Get a proper diagnosis

It would really be best to see a clinic or doctor to assist you with your child’s measurements and to determine if these are normal.

Many websites that write about overweight in children will mention Body Mass Index (BMI) and say that a BMI above 25 is considered overweight. This is a guideline for grown-ups and it should not be applied to children. In children, BMI is interpreted completely differently. Depending on the age a child can have a weight issue at a BMI far lower than 25.

There are also better measures to use than just BMI. A clinic sister, doctor or dietician can help you to interpret your child’s weight also taking into account his/her age, built, length and head circumference. This way you can know that your little one is not simply being labelled, but that there really is a problem and that the measures you are taking are necessary.

If it is true, can obesity in children be reversed?

The wonderful answer to this question is that yes, it can. In fact, some studies show that early childhood obesity that gets treated and resolved will in most cases not have an effect on adult health.

There are many wonderful tips for a healthier diet and lifestyle for children. But if your child is truly overweight you will need more in-depth assistance. Visiting a dietician that works with children is worthwhile.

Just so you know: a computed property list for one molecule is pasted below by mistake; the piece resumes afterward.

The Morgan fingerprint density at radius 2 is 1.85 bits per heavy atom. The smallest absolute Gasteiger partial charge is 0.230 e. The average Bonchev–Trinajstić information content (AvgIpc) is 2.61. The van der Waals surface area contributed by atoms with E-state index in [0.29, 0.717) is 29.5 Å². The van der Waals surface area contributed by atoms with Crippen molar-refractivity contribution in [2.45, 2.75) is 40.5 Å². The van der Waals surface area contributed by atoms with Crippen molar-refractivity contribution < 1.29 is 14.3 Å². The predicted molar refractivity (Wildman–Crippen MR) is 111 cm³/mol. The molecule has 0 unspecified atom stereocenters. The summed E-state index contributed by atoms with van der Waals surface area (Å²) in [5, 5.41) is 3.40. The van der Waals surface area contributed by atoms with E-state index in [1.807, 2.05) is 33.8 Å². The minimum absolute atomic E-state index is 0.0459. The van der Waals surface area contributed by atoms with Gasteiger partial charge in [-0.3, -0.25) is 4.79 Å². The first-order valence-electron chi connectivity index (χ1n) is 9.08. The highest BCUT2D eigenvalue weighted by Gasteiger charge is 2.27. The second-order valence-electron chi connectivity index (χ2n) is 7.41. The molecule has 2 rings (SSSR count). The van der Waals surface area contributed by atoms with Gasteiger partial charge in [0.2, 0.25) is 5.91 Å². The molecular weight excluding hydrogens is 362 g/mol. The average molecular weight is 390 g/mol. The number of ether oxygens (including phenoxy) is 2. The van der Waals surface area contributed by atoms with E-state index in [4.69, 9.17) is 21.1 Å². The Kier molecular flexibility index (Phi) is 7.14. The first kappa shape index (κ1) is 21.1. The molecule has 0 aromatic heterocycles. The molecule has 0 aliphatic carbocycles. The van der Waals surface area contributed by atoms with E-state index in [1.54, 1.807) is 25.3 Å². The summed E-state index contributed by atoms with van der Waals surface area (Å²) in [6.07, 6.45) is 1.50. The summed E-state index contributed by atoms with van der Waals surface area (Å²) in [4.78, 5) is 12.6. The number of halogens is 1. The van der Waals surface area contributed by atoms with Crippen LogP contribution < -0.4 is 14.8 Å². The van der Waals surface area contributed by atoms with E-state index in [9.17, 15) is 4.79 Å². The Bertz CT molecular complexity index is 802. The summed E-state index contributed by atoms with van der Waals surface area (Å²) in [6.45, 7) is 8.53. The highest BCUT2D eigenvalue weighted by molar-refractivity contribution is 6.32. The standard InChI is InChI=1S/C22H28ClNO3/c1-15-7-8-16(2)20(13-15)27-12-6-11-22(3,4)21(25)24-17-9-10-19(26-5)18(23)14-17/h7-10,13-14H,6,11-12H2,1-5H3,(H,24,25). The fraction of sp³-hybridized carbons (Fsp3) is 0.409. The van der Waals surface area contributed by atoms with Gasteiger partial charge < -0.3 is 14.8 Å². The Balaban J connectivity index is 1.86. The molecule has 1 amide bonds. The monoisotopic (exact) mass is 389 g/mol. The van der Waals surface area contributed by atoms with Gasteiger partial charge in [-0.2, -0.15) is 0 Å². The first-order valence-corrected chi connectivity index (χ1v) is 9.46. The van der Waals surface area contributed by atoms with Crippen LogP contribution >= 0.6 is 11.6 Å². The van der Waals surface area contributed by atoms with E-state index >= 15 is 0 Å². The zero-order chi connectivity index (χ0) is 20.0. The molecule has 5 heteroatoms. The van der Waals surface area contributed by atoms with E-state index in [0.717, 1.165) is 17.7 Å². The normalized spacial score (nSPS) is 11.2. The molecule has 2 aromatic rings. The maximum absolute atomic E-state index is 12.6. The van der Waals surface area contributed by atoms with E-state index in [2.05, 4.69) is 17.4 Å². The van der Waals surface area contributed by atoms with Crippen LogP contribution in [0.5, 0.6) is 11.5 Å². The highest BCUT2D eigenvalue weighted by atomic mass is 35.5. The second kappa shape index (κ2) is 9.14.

Another harsh truth is that very often a child’s weight status reflects the whole family’s lifestyle habits. You may need to make adaptations for everyone, not only for the child.  This is a very difficult thing to do and support will make all the difference.

A last word for all parents

Some children will obviously be more prone to extra kilos than others (just like grown-ups). Remember though that even if your child’s weight is still normal, unhealthy habits like excessive calorie intake, too little physical activity and hours in front of the television is still detrimental to their health, and may lead to many of the health problems caused by overweight.

Your health is probably your biggest asset. Grown-ups can make choices that may lead to health problems that will have massive effects on their future lives. But at least the choice was theirs. Small children cannot take the responsibility for their own lifestyle habits; that onus rests in their parents’ hands.

One of these choices is on how you are going to act if you have identified a problem. Every day is the first day of the rest of your life. It is never too late to bring about positive change.

Christine Klynhans is a midwife and lactation consultant with a firm believe that gentle parenting can change the world. She has worked in midwifery since competing her B.Cur nursing degree in 2004, and has a special passion for education and for writing. She currently works in a well-baby clinic and give antenatal classes and breastfeeding support. She enjoys working with parents of babies and toddlers, aiming to help them find gentle solutions to their parenting problems and assisting them in incorporating healthy habits and natural health alternatives into their daily lives.